A grain of sand: Innovation diffusion

January 11, 2011

05a_grain_of_sandCopy.1.jpg Today I was privileged to be invited as to present along with four others at an Innovation Diffusion workshop for UCL in connection with the NHS. The format involved each if us presenting for ten minutes each along with some interrogation from panel members in the morning. In the afternoon the wider audience synthesised the the material and came up a list of characteristics that the health system needs to allow innovative ideas and practice to diffuse through the service as a whole.

I promised that I would summarise my ten minutes here and provide some links to supporting material. I’ll do my best to do that so this post is of general interest not just an aide memoir to those who were there. One of the themes, namely the criticality of weak signal detection is well illustrated by one of Hugh’s Gaping Void gems shown. There are some wonderful ideas out there, but how to make them visible?


I referenced Cognitive Edge’s background in weak signal detection (that grain of sand) in counter terrorism, the philosophy of cognitive complexity, taking a natural science approach to social systems and our development of SenseMaker® (described by one Home Office anthropologist as the first example of a system for distributed ethnography). I mentioned our work with the US Army, the developments we have just completed to create a battlefield KM demonstrator that has applications outside of a military environment. I also talked about our recent project for Global Giving in Kenya and some of the conclusions that came from that.

I then gave a basic overview of complexity theory, defining it in terms of constraints and agent behaviour using the children’s party story to illustrate the point. Decided to have a go at sick stigma, BPR with bible belt cultism added on for good measure, high priests of the cult wear different coloured belts etc. Never understood why anyone combines it with Lean which has a different philosophy.

Two minutes in, eight to go …..


That complete I went on to make some observations on the field:

  • There is a big difference between innovation in a market and innovation in an apprentice. The former relies on failure, risk investment, high returns etc. etc. Those conditions are rarely present in a professional or government environment. Here apprentice models, social networks are more effective at diffusion and development of ideas.
  • There is a paradox in that highly codified, highly abstracted material diffuses best (per Boisot I-Space), but is the least likely to be innovative or novel. Things that are highly codified are generally established practice rather than novel practice. That means that database and similar traditional KM solutions are not likely to work and we need to think differently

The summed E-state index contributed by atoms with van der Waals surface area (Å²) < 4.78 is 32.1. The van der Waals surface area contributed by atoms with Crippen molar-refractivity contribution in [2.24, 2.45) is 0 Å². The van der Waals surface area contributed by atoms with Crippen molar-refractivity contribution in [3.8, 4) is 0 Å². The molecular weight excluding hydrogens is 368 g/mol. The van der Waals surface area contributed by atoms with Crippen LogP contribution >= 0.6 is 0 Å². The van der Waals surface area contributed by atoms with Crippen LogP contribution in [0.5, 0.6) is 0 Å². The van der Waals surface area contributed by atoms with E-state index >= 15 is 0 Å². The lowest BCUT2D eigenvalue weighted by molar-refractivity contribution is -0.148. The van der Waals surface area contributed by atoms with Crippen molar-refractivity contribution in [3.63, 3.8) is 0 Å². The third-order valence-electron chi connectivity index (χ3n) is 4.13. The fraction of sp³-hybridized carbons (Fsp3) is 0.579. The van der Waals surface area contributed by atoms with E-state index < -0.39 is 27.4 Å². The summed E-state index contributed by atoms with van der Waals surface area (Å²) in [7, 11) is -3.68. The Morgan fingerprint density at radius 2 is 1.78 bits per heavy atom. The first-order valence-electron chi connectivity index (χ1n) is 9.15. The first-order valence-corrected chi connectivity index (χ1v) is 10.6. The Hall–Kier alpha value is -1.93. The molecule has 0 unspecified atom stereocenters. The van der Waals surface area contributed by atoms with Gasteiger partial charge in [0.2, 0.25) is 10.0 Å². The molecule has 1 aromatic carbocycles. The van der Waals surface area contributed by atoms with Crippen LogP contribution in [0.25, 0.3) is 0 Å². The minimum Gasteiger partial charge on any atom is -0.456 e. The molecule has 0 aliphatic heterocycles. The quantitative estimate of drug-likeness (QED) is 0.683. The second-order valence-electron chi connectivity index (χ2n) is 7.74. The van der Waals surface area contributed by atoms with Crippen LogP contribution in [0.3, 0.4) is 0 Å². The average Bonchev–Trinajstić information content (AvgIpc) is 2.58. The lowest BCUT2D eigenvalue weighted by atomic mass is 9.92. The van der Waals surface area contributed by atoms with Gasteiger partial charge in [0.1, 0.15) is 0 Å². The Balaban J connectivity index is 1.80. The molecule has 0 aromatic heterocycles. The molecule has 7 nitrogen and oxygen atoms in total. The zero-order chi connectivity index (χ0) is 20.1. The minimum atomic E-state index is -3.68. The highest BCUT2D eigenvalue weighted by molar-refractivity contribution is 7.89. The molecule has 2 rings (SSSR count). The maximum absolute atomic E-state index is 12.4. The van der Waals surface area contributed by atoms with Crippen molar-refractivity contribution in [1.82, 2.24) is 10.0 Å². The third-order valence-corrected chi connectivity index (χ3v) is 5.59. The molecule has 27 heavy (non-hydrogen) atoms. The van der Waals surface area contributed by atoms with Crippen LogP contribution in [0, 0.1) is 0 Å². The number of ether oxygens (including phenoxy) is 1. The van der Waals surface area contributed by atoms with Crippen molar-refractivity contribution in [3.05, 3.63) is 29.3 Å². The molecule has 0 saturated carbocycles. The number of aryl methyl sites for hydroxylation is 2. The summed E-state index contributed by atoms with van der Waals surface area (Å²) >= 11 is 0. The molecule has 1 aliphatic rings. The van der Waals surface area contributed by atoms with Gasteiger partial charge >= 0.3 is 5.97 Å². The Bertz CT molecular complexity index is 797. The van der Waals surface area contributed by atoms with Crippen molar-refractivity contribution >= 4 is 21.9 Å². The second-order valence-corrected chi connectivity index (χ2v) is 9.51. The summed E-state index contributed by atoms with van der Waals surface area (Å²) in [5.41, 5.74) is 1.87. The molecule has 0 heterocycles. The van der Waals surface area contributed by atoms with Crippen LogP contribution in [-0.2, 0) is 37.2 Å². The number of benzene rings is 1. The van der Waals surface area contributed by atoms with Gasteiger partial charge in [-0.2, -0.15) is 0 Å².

• Context is everything and often neglected. Something that works in one context may not work in another even if they are very similar. Ideas and practices need to have enough flexibility to adapt and ideally to combine with existing practice and other ideas. It means that pilot approaches have an inherent problem in that the initial success results in a specific context with a lot of effort. It won’t necessarily scale.
  • While incentives have their place, its unlikely that financial incentives will stimulate innovation per se. Major prizes in public competitions do work but that is very different. Financial incentives tend to attract those who are good at winning incentives rather than true innovators. We had a lot of that in IBM; put money on something and the bonus sharks would arrive.
  • Remember Goodhart’s Law – any statistical instrument used for policy looses all value, or loosely translated the minute a measure becomes a target it ceases to be a measure.

Four minutes in, six to go; good audience response so I’ll risk a bit more content than I planned

What should we do? What principles should we adopt

Now moving to action and another set of five (I do like symmetry in rhetoric)

  • Key lesson of complexity based strategy, the shift from fail safe design to safe fail experimentation. That means creating space where the cost of experimentation is acceptable. You can only understand a complex system by interacting with it, it cannot be studied in abstract. This type of approach allows you to create a resilient organisation (early detection, fast recovery/exploitation) which is more appropriate than a robust one (nothing is allowed to fail, planning takes a long time etc. etc.)
  • Need to get the granularity right, both for information and for organisational structures. This links back to the earlier observation on diffusion and codification/abstraction. Finely grained objects diffuse faster, can be combined with other objects both novel and existing in new ways. Human brain evolved for this synthesis of multiple fragmented items; we are adept at conceptual blending, linking and connecting things in unusual ways. Systems and processes need to do this. With tools such as SenseMaker® we can handle very large volumes in real time.